Children who wet the bed tend to be very embarrassed about the issue, and some of their peers might tease and laugh at them. Nighttime incontinence is prevalent among toddlers and children aged five and eight. Fortunately, most of them outgrow the habit when they hit 11 years old. Bedwetting can also be very frustrating to the parents, who will stop at nothing to find a solution for their child. Keep reading this article to learn how to stop bedwetting permanently for your toddler.
Rule out constipation
Your child might be experiencing bladder problems due to constipation. The presence of hard poop in the rectum exerts pressure on the bladder, leading to instability and probably nighttime incontinence. If you suspect that your child is constipated, increase their fluid and fiber intake and ensure they eat lots of fruits and vegetables. Whole grains are also an excellent dietary option to soften their poop and ease constipation.
Have them empty their bladder before bed
One of the best ways to reduce the frequency of bedwetting is to take your young one to the bathroom before their bedtime. An extra precaution would be to wake them up to use the bathroom again before they retire to bed. It would be best if you also tried to reduce their intake of fluids a few hours before they go to bed.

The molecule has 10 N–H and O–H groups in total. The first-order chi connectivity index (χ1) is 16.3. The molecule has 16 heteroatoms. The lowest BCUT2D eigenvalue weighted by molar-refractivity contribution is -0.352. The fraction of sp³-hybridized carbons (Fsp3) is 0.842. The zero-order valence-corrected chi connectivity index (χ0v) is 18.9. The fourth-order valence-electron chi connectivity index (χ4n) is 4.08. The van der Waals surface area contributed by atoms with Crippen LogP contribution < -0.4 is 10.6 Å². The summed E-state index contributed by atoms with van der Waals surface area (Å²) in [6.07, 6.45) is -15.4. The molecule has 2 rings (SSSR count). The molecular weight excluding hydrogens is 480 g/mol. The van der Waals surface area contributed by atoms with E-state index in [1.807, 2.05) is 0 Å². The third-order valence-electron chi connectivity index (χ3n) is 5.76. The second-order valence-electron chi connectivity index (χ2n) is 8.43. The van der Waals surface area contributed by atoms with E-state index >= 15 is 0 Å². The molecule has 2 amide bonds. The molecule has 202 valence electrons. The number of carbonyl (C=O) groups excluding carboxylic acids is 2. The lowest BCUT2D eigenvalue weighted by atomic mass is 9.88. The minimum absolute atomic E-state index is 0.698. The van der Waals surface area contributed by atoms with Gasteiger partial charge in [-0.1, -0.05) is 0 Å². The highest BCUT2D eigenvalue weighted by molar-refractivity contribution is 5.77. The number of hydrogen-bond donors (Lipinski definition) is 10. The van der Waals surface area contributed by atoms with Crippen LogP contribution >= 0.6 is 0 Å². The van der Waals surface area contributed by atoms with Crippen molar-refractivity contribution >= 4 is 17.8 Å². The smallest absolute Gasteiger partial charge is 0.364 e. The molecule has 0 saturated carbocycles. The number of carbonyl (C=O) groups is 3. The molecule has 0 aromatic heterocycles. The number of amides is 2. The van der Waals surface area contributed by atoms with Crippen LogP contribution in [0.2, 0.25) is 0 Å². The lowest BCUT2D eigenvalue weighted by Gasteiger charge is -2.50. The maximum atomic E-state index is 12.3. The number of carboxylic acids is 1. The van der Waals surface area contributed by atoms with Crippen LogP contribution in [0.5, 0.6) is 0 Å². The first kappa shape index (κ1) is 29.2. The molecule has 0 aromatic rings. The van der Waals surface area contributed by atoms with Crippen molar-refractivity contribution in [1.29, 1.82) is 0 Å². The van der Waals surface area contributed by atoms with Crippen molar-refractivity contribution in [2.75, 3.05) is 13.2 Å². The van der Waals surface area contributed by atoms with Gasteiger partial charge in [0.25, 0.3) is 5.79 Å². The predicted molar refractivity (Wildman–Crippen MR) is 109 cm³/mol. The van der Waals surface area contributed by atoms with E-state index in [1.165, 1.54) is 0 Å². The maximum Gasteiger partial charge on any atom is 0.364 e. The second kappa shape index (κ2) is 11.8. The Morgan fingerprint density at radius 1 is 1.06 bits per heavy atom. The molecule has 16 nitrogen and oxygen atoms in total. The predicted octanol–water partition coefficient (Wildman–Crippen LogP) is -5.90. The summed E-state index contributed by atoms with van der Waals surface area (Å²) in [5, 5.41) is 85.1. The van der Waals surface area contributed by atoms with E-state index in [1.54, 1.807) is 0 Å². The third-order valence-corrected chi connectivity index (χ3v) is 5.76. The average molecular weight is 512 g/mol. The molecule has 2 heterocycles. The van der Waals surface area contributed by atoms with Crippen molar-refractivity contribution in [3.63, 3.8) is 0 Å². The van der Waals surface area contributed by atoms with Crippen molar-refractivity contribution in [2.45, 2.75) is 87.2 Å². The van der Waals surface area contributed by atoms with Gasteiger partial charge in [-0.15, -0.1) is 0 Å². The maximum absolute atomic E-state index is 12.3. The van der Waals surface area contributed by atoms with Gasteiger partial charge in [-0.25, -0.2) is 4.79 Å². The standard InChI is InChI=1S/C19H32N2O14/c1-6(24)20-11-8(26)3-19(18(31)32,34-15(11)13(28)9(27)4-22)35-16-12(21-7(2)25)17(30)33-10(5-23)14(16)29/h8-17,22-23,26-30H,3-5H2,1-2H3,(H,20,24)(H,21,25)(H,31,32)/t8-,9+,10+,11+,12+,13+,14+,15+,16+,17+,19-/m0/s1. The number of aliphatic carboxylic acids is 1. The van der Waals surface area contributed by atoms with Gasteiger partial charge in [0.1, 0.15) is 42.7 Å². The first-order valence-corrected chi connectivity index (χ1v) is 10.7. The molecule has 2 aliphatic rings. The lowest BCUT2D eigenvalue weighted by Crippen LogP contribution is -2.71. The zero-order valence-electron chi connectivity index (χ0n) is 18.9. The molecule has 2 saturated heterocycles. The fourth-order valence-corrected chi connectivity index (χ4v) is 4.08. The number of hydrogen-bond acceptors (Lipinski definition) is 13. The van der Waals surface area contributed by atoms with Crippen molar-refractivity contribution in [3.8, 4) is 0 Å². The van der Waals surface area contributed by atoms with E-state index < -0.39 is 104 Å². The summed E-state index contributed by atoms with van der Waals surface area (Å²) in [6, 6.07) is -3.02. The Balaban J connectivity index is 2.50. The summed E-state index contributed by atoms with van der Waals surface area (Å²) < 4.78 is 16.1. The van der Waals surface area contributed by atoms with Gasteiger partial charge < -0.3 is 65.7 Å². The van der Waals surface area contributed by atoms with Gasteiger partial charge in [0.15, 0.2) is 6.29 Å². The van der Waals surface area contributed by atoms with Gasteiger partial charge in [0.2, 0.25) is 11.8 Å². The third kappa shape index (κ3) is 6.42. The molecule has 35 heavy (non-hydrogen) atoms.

Visit your pediatrician
If your child is still wetting the bed after they hit five years old or if the bedwetting started abruptly, it would be best to see a pediatrician. Your doctor will run various tests and rule out urinary tract infections, diabetes, or stress. If you live in Florida, you can take them to a pediatrician in Jacksonville FL. Sometimes, there could be nothing physically wrong with your child, and they probably need time to control their nighttime bladder functions.
Reassure your child
Punishing your child for wetting the bed will increase their anxiety levels, causing them to wet the mattress more frequently. Let your child know that they are not alone in their bedwetting issue offers them comfort. Instead of getting angry with them, reassure them that their condition is normal for their age and give it time.
Incentivize your child to stop bedwetting
Positive incentives work at the subconscious level to encourage your toddler to stay dry throughout the night. For instance, you could come up with a chart and provide stars or happy faces for each day they wake up to a dry bed. Give your child a target, after which they will receive a special treat such as confectionery or a trip to their favorite place. Keep in mind that the opposite of a reward is not to punish the child with bedwetting.
Blaming your child will only make the situation worse. If you keep reassuring your child and limit the intake of fluids before bed, your child will soon bypass this phase and start waking themselves up at night to use the toilet. It would be best to encourage your child to take responsibility for their bedwetting by letting them help change their wet bedsheets in the morning. We hope this article has been insightful.